26 December 2012 | dougdoepke
A Closer Look at an Unusual Series
Think crime shows of the 50's and you probably think Dragnet (1951-1959). Certainly, it was the most influential, presenting the LAPD as complete police professionals. Of course, there were other lesser known cop shows like Racket Squad (1951-1953) or the Lineup (1954- 1960). However, in terms of private eye crime solvers, there were very few until the end of the decade. Most crime in that decade was of the Old West variety that sheriffs solved amidst the flood of Westerns that followed Gunsmoke (1955-1975).
This remained pretty much the case until the big movie studios decided to get into the TV business. In 1958, Warner Bros. introduced the hip detective series 77 Sunset Strip (1958- 1964). Unlike its predecessors, Strip concentrated on good-looking people, hipster Edd Kookie Byrnes, and the glamorous surroundings along Hollywood's famed Sunset Strip. In short, it suggested that being a private eye doesn't have to be a grimy business, ala Sam Spade or Philip Marlowe. The series' success was quickly followed by such clones as Bourbon Street Beat (1959-1960), and Hawaiian Eye (1959-1963), all making use of the same basic formula. In short, the rising prosperity of that post-war decade was beginning to be reflected on the living room screen.
This background is worth outlining in order to provide a flavor of just how unique Blake Edwards's Peter Gunn was to the time and to the genre. Sure, 77 SS had a snappy musical lead-in, but Henry Mancini's driving jazz score signaled a new and more daring sensibility. But more significantly the jazzy motif framed both the characters and their setting as not just hip, but cool, urban cool, like in 'sophisticated'. And Edwards followed that up by wisely casting Craig Stevens as the immaculately sleek and unemotional private eye, the very essence of urban cool. Note how emotionally restrained his private eye is in most every situation.
Also worth noting is how the series populated its urban landscape with not only unusual but sometimes grotesque characters, ones never seen on network TV in those days. Note also that Gunn is portrayed as non-judgmental toward these unconventional types. He simply accepts them as part of the human landscape.
And, of course, there's also Edie (Albright) the sultry lounge singer. It's clear that her relationship with Gunn is both intimate and indifferent to the bonds of matrimony. To my knowledge, this is the first TV series to challenge that taboo even if only in implied style. Something should also be said about Mother, the proprietress of where Pete hangs out. It's clear that Mother, whether played by Emerson or Urecal, is not exactly Donna Reed. In fact she's closer to Mike Tyson, making it clear that producer Edwards is not afraid of a little gender bending, another challenge to convention of the day. In fact, the only conventional continuing character is Lt. Jacoby (Bernardi) as Gunn's cop buddy. This allows Gunn to be separate from law enforcement but not outside it—an important gesture to convention and likely TV's Standards and Practices.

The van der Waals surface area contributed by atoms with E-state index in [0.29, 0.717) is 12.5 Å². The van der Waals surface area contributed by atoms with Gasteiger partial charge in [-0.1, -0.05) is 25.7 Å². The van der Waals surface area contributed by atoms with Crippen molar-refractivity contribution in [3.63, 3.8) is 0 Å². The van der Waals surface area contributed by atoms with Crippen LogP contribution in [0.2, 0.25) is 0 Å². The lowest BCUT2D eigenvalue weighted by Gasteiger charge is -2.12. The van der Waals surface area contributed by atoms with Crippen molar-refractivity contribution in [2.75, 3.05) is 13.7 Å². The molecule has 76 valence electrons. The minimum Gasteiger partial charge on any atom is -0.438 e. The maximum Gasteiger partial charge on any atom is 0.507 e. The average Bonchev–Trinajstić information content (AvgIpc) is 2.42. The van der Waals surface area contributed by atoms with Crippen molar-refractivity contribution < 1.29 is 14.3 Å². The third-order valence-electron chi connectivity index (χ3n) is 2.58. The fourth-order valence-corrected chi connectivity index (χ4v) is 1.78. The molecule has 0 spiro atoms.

Gunn is also likely the most noirish of the shows of its day. The traditional approach was high-key lighting that cast few shadows. This was also true of the other crime shows. Most of Edwards' production, however, was filmed in low-key lighting, whether dimly lit lounges or darkened city streets. My guess is that as an independently produced series, budget was as important here as was aesthetics. Anyway, the low-key lent not only atmosphere but complemented the rest of the production as a whole.
Put all these components together and Peter Gunn added up to an occasionally brilliant series even though the stories were often unexceptional. It was that overall exotic feel in contrast to those otherwise unadventurous TV years that carried the show, even down to today. All in all, Gunn was also the first series to foreshadow the coming cosmopolitan and liberalizing years of the Kennedy era. In that sense, it proved also something of a cultural milestone, and is thus worth commenting on.